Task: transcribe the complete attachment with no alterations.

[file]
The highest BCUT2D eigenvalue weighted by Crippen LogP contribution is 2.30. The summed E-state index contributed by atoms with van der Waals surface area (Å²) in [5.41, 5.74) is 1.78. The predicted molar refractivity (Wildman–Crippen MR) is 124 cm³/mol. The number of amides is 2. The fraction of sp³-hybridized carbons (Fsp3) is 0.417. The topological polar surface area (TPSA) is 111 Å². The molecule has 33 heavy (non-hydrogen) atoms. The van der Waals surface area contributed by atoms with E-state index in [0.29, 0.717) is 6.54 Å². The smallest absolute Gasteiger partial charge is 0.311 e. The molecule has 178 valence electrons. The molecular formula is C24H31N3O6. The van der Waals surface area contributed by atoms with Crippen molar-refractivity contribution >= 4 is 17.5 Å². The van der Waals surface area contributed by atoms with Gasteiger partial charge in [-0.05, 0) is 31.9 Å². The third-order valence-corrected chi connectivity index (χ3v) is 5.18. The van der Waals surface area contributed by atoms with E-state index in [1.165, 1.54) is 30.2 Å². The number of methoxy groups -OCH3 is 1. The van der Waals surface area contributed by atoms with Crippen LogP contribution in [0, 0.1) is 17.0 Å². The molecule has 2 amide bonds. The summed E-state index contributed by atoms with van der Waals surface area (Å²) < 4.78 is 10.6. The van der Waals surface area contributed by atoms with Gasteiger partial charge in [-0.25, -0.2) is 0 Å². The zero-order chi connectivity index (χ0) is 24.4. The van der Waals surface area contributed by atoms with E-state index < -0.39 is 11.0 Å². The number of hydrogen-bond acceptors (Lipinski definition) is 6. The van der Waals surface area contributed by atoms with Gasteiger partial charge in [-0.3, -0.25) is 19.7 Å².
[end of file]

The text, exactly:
The highest BCUT2D eigenvalue weighted by Crippen LogP contribution is 2.30. The summed E-state index contributed by atoms with van der Waals surface area (Å²) in [5.41, 5.74) is 1.78. The predicted molar refractivity (Wildman–Crippen MR) is 124 cm³/mol. The number of amides is 2. The fraction of sp³-hybridized carbons (Fsp3) is 0.417. The topological polar surface area (TPSA) is 111 Å². The molecule has 33 heavy (non-hydrogen) atoms. The van der Waals surface area contributed by atoms with E-state index in [0.29, 0.717) is 6.54 Å². The smallest absolute Gasteiger partial charge is 0.311 e. The molecule has 178 valence electrons. The molecular formula is C24H31N3O6. The van der Waals surface area contributed by atoms with Crippen molar-refractivity contribution >= 4 is 17.5 Å². The van der Waals surface area contributed by atoms with Gasteiger partial charge in [-0.05, 0) is 31.9 Å². The third-order valence-corrected chi connectivity index (χ3v) is 5.18. The van der Waals surface area contributed by atoms with E-state index in [1.165, 1.54) is 30.2 Å². The number of methoxy groups -OCH3 is 1. The van der Waals surface area contributed by atoms with Crippen LogP contribution in [0, 0.1) is 17.0 Å². The molecule has 2 amide bonds. The summed E-state index contributed by atoms with van der Waals surface area (Å²) < 4.78 is 10.6. The van der Waals surface area contributed by atoms with Gasteiger partial charge in [-0.25, -0.2) is 0 Å². The zero-order chi connectivity index (χ0) is 24.4. The van der Waals surface area contributed by atoms with E-state index < -0.39 is 11.0 Å². The number of hydrogen-bond acceptors (Lipinski definition) is 6. The van der Waals surface area contributed by atoms with Gasteiger partial charge in [-0.3, -0.25) is 19.7 Å².